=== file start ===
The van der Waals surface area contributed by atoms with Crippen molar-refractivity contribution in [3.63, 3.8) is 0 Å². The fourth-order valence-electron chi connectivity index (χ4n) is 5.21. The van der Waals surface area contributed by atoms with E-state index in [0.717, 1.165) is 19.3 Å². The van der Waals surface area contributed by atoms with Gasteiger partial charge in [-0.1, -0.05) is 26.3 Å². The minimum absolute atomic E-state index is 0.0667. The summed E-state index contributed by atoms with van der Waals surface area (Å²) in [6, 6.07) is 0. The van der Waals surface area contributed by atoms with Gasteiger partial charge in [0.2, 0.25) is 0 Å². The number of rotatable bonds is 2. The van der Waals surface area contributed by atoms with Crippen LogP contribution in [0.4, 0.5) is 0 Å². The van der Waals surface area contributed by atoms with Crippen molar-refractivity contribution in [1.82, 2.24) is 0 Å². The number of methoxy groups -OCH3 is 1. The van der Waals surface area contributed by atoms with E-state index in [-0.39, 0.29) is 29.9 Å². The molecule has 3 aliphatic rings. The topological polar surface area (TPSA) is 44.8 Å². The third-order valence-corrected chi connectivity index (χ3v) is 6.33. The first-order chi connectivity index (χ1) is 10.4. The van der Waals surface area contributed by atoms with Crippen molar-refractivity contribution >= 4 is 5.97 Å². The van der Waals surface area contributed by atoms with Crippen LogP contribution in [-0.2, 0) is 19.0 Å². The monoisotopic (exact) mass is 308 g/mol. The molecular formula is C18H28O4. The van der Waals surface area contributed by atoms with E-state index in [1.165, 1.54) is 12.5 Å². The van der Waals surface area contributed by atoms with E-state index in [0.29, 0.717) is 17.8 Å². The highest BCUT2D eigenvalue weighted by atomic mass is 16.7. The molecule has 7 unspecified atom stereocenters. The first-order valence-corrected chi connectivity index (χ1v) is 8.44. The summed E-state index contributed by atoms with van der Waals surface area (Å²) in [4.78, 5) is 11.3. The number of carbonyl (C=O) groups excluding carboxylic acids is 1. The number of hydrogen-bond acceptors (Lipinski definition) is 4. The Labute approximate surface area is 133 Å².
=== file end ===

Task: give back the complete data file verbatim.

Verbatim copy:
The van der Waals surface area contributed by atoms with Crippen molar-refractivity contribution in [3.63, 3.8) is 0 Å². The fourth-order valence-electron chi connectivity index (χ4n) is 5.21. The van der Waals surface area contributed by atoms with E-state index in [0.717, 1.165) is 19.3 Å². The van der Waals surface area contributed by atoms with Gasteiger partial charge in [-0.1, -0.05) is 26.3 Å². The minimum absolute atomic E-state index is 0.0667. The summed E-state index contributed by atoms with van der Waals surface area (Å²) in [6, 6.07) is 0. The van der Waals surface area contributed by atoms with Gasteiger partial charge in [0.2, 0.25) is 0 Å². The number of rotatable bonds is 2. The van der Waals surface area contributed by atoms with Crippen LogP contribution in [0.4, 0.5) is 0 Å². The van der Waals surface area contributed by atoms with Crippen molar-refractivity contribution in [1.82, 2.24) is 0 Å². The number of methoxy groups -OCH3 is 1. The van der Waals surface area contributed by atoms with E-state index in [-0.39, 0.29) is 29.9 Å². The molecule has 3 aliphatic rings. The topological polar surface area (TPSA) is 44.8 Å². The third-order valence-corrected chi connectivity index (χ3v) is 6.33. The first-order chi connectivity index (χ1) is 10.4. The van der Waals surface area contributed by atoms with Crippen molar-refractivity contribution >= 4 is 5.97 Å². The van der Waals surface area contributed by atoms with Crippen LogP contribution in [-0.2, 0) is 19.0 Å². The monoisotopic (exact) mass is 308 g/mol. The molecular formula is C18H28O4. The van der Waals surface area contributed by atoms with E-state index in [1.165, 1.54) is 12.5 Å². The van der Waals surface area contributed by atoms with E-state index in [0.29, 0.717) is 17.8 Å². The highest BCUT2D eigenvalue weighted by atomic mass is 16.7. The molecule has 7 unspecified atom stereocenters. The first-order valence-corrected chi connectivity index (χ1v) is 8.44. The summed E-state index contributed by atoms with van der Waals surface area (Å²) in [4.78, 5) is 11.3. The number of carbonyl (C=O) groups excluding carboxylic acids is 1. The number of hydrogen-bond acceptors (Lipinski definition) is 4. The Labute approximate surface area is 133 Å².